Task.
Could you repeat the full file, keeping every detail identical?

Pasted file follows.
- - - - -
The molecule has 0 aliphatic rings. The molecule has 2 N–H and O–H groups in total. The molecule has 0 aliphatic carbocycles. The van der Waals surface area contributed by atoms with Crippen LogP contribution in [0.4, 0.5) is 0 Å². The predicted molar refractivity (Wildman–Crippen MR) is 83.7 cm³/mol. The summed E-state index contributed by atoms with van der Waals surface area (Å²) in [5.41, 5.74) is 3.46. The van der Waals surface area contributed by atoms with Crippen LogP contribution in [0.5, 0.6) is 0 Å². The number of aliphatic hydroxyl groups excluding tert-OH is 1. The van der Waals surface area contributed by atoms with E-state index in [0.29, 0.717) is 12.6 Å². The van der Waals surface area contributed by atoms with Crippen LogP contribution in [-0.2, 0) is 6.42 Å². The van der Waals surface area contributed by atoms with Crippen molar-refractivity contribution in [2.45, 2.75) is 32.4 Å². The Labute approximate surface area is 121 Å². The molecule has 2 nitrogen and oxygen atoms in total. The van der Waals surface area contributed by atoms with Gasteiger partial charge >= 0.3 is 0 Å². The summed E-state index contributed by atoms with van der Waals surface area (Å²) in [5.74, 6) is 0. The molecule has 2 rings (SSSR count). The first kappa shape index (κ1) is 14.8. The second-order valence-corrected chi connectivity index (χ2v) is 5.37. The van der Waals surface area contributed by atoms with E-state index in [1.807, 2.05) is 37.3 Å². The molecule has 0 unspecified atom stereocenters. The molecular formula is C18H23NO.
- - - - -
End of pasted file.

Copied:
The molecule has 0 aliphatic rings. The molecule has 2 N–H and O–H groups in total. The molecule has 0 aliphatic carbocycles. The van der Waals surface area contributed by atoms with Crippen LogP contribution in [0.4, 0.5) is 0 Å². The predicted molar refractivity (Wildman–Crippen MR) is 83.7 cm³/mol. The summed E-state index contributed by atoms with van der Waals surface area (Å²) in [5.41, 5.74) is 3.46. The van der Waals surface area contributed by atoms with Crippen LogP contribution in [0.5, 0.6) is 0 Å². The number of aliphatic hydroxyl groups excluding tert-OH is 1. The van der Waals surface area contributed by atoms with E-state index in [0.29, 0.717) is 12.6 Å². The van der Waals surface area contributed by atoms with Crippen LogP contribution in [-0.2, 0) is 6.42 Å². The van der Waals surface area contributed by atoms with Crippen molar-refractivity contribution in [2.45, 2.75) is 32.4 Å². The Labute approximate surface area is 121 Å². The molecule has 2 nitrogen and oxygen atoms in total. The van der Waals surface area contributed by atoms with Gasteiger partial charge >= 0.3 is 0 Å². The summed E-state index contributed by atoms with van der Waals surface area (Å²) in [5.74, 6) is 0. The molecule has 2 rings (SSSR count). The first kappa shape index (κ1) is 14.8. The second-order valence-corrected chi connectivity index (χ2v) is 5.37. The van der Waals surface area contributed by atoms with E-state index in [1.807, 2.05) is 37.3 Å². The molecule has 0 unspecified atom stereocenters. The molecular formula is C18H23NO.